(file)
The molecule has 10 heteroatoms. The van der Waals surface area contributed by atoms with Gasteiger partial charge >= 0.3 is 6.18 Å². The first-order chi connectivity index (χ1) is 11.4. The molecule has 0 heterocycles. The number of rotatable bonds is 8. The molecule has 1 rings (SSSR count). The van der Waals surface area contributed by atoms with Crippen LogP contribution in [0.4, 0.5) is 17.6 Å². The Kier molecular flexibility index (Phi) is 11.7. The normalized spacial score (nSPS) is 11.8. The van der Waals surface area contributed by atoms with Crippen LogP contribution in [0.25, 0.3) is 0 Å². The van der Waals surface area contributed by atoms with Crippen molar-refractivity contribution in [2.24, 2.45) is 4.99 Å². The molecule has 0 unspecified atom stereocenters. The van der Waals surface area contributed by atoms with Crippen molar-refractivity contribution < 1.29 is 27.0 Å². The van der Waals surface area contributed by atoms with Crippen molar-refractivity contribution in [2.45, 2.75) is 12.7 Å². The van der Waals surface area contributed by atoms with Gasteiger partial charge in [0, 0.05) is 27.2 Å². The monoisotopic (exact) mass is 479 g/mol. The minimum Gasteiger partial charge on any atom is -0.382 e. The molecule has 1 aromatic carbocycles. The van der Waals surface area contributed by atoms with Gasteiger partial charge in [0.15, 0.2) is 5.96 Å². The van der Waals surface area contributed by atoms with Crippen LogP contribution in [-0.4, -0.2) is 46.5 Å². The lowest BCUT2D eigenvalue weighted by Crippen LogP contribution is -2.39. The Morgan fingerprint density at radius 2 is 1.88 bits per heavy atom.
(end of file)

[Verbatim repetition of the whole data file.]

The molecule has 10 heteroatoms. The van der Waals surface area contributed by atoms with Gasteiger partial charge >= 0.3 is 6.18 Å². The first-order chi connectivity index (χ1) is 11.4. The molecule has 0 heterocycles. The number of rotatable bonds is 8. The molecule has 1 rings (SSSR count). The van der Waals surface area contributed by atoms with Crippen LogP contribution in [0.4, 0.5) is 17.6 Å². The Kier molecular flexibility index (Phi) is 11.7. The normalized spacial score (nSPS) is 11.8. The van der Waals surface area contributed by atoms with Crippen LogP contribution in [0.25, 0.3) is 0 Å². The van der Waals surface area contributed by atoms with Crippen molar-refractivity contribution in [2.24, 2.45) is 4.99 Å². The molecule has 0 unspecified atom stereocenters. The van der Waals surface area contributed by atoms with Crippen molar-refractivity contribution < 1.29 is 27.0 Å². The van der Waals surface area contributed by atoms with Crippen molar-refractivity contribution in [2.45, 2.75) is 12.7 Å². The van der Waals surface area contributed by atoms with Gasteiger partial charge in [0, 0.05) is 27.2 Å². The monoisotopic (exact) mass is 479 g/mol. The minimum Gasteiger partial charge on any atom is -0.382 e. The molecule has 1 aromatic carbocycles. The van der Waals surface area contributed by atoms with Gasteiger partial charge in [0.15, 0.2) is 5.96 Å². The van der Waals surface area contributed by atoms with Crippen LogP contribution in [-0.4, -0.2) is 46.5 Å². The lowest BCUT2D eigenvalue weighted by Crippen LogP contribution is -2.39. The Morgan fingerprint density at radius 2 is 1.88 bits per heavy atom.